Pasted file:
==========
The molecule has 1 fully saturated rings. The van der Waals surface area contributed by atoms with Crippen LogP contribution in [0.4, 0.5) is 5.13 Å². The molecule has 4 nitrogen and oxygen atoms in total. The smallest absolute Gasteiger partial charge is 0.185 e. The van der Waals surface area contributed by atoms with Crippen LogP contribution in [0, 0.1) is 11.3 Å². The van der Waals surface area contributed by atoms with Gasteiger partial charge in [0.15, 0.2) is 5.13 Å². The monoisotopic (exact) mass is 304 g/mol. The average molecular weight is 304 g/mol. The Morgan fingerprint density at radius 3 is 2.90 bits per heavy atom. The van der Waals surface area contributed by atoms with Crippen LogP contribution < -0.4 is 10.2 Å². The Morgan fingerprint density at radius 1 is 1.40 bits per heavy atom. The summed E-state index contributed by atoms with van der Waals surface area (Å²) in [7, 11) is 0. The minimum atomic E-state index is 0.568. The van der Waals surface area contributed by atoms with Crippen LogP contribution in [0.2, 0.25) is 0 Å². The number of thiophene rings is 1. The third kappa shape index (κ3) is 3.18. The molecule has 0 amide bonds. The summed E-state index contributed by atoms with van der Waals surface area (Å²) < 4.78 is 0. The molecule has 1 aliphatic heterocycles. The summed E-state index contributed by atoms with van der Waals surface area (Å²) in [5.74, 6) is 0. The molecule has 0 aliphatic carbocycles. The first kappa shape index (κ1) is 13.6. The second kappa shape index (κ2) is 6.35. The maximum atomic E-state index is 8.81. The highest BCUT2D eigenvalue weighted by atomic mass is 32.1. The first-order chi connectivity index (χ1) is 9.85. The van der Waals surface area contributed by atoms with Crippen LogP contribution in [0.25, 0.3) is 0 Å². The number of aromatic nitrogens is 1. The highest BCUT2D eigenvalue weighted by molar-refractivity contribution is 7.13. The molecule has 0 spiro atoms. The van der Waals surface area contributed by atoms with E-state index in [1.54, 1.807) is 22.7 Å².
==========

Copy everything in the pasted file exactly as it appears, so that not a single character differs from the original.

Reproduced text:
The molecule has 1 fully saturated rings. The van der Waals surface area contributed by atoms with Crippen LogP contribution in [0.4, 0.5) is 5.13 Å². The molecule has 4 nitrogen and oxygen atoms in total. The smallest absolute Gasteiger partial charge is 0.185 e. The van der Waals surface area contributed by atoms with Crippen LogP contribution in [0, 0.1) is 11.3 Å². The van der Waals surface area contributed by atoms with Gasteiger partial charge in [0.15, 0.2) is 5.13 Å². The monoisotopic (exact) mass is 304 g/mol. The average molecular weight is 304 g/mol. The Morgan fingerprint density at radius 3 is 2.90 bits per heavy atom. The van der Waals surface area contributed by atoms with Crippen LogP contribution < -0.4 is 10.2 Å². The Morgan fingerprint density at radius 1 is 1.40 bits per heavy atom. The summed E-state index contributed by atoms with van der Waals surface area (Å²) in [7, 11) is 0. The minimum atomic E-state index is 0.568. The van der Waals surface area contributed by atoms with Crippen LogP contribution in [0.2, 0.25) is 0 Å². The number of thiophene rings is 1. The third kappa shape index (κ3) is 3.18. The molecule has 0 amide bonds. The summed E-state index contributed by atoms with van der Waals surface area (Å²) < 4.78 is 0. The molecule has 1 aliphatic heterocycles. The summed E-state index contributed by atoms with van der Waals surface area (Å²) in [5.74, 6) is 0. The molecule has 0 aliphatic carbocycles. The first kappa shape index (κ1) is 13.6. The second kappa shape index (κ2) is 6.35. The maximum atomic E-state index is 8.81. The highest BCUT2D eigenvalue weighted by atomic mass is 32.1. The first-order chi connectivity index (χ1) is 9.85. The van der Waals surface area contributed by atoms with Crippen LogP contribution in [0.25, 0.3) is 0 Å². The number of aromatic nitrogens is 1. The highest BCUT2D eigenvalue weighted by molar-refractivity contribution is 7.13. The molecule has 0 spiro atoms. The van der Waals surface area contributed by atoms with E-state index in [1.54, 1.807) is 22.7 Å².